Sometimes it seems hard to believe that we are strong enough to withstand the difficulties that plague us. I’m thinking this morning of the raging fires in California as well as all the people I know who are suffering from trauma or illness from which there seems to be no way out. At these times we might be challenged to go on by sayings like “Cast your cares upon the Lord for he cares for you.” Once in awhile, however, when everything seems so dire, it feels as if God is on vacation, and we wonder if we will survive.
In the gospel this morning (MT 14:22-36) Jesus has sent his disciples to the other side of the Sea of Galilee at the end of a session with a large crowd. He stays behind for some alone time with God up on a mountain. His prayer is interrupted when a storm comes up and he knows that the disciples are in trouble because the wind is against the boat so they can’t go forward. Rather they’re being tossed around and in danger of capsizing. So that they may believe in his power to save them, he appears walking on the water toward the boat. (Stop for a moment and think how you would react to seeing him coming at a time like that.) They thought he was a ghost so he announced himself and told them not to be afraid. Peter wants to be sure so he says, “Lord, if it is really you, command me to come to you on the water.” (Be careful what you ask for!) Jesus says, simply, “Come.” Peter gets out of the boat and starts walking but when his rational mind kicks in he begins to sink and cries out, “Lord, save me!” Of course, Jesus stretches out his hand, catches Peter and they both get into the boat as the wind dies down. “Why did you doubt?” Jesus asks.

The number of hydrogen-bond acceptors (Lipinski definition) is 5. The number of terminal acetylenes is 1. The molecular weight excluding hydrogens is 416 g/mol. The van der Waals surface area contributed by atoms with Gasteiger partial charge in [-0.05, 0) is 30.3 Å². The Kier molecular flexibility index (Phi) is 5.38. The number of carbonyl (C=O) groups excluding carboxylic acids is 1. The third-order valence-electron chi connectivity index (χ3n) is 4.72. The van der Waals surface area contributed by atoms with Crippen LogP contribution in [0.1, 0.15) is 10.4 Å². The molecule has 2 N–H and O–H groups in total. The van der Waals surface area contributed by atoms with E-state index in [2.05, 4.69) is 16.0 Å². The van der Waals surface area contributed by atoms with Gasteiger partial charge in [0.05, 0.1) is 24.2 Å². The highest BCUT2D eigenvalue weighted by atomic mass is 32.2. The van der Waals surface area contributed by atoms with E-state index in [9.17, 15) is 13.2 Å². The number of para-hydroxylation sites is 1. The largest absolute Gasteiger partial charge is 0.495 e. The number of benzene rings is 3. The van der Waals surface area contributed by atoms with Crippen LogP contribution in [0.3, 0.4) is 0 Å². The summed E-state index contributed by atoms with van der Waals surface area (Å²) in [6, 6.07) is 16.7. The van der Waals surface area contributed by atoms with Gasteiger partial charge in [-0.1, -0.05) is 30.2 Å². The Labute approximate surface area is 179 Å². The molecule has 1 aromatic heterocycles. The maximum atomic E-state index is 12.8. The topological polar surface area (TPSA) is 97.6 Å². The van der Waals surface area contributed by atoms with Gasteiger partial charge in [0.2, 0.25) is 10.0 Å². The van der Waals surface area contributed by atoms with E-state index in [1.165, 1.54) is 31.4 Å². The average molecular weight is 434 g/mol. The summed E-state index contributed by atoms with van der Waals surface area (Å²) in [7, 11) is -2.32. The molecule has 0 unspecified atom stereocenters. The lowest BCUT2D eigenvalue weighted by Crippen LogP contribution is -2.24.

When our particular crisis passes, or when the fires die down and neighbor appears to help neighbor, we often wonder why we doubted God’s presence, God’s mercy. But here we are, just simple (or maybe sort of complex) human beings, struggling to make sense of things that sometimes seem too great to shoulder. My sense is that God knows that and loves us all the more for our willingness to call out, “Save me, Lord! I’m drowning!”